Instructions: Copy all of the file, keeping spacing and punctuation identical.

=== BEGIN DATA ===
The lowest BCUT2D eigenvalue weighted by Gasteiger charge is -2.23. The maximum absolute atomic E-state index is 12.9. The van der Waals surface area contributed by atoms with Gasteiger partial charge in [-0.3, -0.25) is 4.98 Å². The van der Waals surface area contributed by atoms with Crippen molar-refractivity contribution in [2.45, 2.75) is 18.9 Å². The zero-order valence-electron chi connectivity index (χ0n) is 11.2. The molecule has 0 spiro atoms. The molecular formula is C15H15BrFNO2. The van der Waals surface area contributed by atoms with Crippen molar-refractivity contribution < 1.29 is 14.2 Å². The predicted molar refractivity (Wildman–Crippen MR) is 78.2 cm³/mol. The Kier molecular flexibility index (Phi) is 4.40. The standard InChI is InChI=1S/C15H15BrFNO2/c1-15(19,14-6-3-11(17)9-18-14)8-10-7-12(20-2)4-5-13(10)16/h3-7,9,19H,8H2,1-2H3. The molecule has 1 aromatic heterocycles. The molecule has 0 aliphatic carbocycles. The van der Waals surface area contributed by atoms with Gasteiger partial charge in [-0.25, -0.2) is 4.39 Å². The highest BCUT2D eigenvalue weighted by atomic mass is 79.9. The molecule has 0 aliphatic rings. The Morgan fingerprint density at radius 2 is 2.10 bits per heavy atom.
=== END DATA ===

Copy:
The lowest BCUT2D eigenvalue weighted by Gasteiger charge is -2.23. The maximum absolute atomic E-state index is 12.9. The van der Waals surface area contributed by atoms with Gasteiger partial charge in [-0.3, -0.25) is 4.98 Å². The van der Waals surface area contributed by atoms with Crippen molar-refractivity contribution in [2.45, 2.75) is 18.9 Å². The zero-order valence-electron chi connectivity index (χ0n) is 11.2. The molecule has 0 spiro atoms. The molecular formula is C15H15BrFNO2. The van der Waals surface area contributed by atoms with Crippen molar-refractivity contribution < 1.29 is 14.2 Å². The predicted molar refractivity (Wildman–Crippen MR) is 78.2 cm³/mol. The Kier molecular flexibility index (Phi) is 4.40. The standard InChI is InChI=1S/C15H15BrFNO2/c1-15(19,14-6-3-11(17)9-18-14)8-10-7-12(20-2)4-5-13(10)16/h3-7,9,19H,8H2,1-2H3. The molecule has 1 aromatic heterocycles. The molecule has 0 aliphatic carbocycles. The van der Waals surface area contributed by atoms with Gasteiger partial charge in [-0.25, -0.2) is 4.39 Å². The highest BCUT2D eigenvalue weighted by atomic mass is 79.9. The molecule has 0 aliphatic rings. The Morgan fingerprint density at radius 2 is 2.10 bits per heavy atom.